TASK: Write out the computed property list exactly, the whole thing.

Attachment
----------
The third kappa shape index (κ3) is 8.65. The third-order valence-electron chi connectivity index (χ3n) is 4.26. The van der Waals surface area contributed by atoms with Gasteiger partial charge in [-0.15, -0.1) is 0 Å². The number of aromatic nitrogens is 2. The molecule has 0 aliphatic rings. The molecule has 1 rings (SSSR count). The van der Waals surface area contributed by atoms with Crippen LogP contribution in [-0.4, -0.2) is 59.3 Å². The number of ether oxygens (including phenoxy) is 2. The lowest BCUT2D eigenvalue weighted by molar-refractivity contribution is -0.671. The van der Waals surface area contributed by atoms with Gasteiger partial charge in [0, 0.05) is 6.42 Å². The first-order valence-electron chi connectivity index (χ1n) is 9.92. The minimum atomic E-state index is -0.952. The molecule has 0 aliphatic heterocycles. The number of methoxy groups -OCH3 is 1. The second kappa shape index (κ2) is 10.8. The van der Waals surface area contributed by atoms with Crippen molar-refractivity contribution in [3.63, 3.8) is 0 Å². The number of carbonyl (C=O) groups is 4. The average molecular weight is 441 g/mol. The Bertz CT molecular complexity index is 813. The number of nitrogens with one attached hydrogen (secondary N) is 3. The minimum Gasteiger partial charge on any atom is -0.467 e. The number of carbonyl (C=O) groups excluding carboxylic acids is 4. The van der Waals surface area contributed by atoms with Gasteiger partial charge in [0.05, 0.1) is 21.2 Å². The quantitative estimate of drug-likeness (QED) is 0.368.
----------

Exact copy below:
The third kappa shape index (κ3) is 8.65. The third-order valence-electron chi connectivity index (χ3n) is 4.26. The van der Waals surface area contributed by atoms with Gasteiger partial charge in [-0.15, -0.1) is 0 Å². The number of aromatic nitrogens is 2. The molecule has 0 aliphatic rings. The molecule has 1 rings (SSSR count). The van der Waals surface area contributed by atoms with Crippen LogP contribution in [-0.4, -0.2) is 59.3 Å². The number of ether oxygens (including phenoxy) is 2. The lowest BCUT2D eigenvalue weighted by molar-refractivity contribution is -0.671. The van der Waals surface area contributed by atoms with Gasteiger partial charge in [0, 0.05) is 6.42 Å². The first-order valence-electron chi connectivity index (χ1n) is 9.92. The minimum atomic E-state index is -0.952. The molecule has 0 aliphatic heterocycles. The number of methoxy groups -OCH3 is 1. The second kappa shape index (κ2) is 10.8. The van der Waals surface area contributed by atoms with Crippen molar-refractivity contribution in [3.63, 3.8) is 0 Å². The number of carbonyl (C=O) groups is 4. The average molecular weight is 441 g/mol. The Bertz CT molecular complexity index is 813. The number of nitrogens with one attached hydrogen (secondary N) is 3. The minimum Gasteiger partial charge on any atom is -0.467 e. The number of carbonyl (C=O) groups excluding carboxylic acids is 4. The van der Waals surface area contributed by atoms with Gasteiger partial charge in [0.05, 0.1) is 21.2 Å². The quantitative estimate of drug-likeness (QED) is 0.368.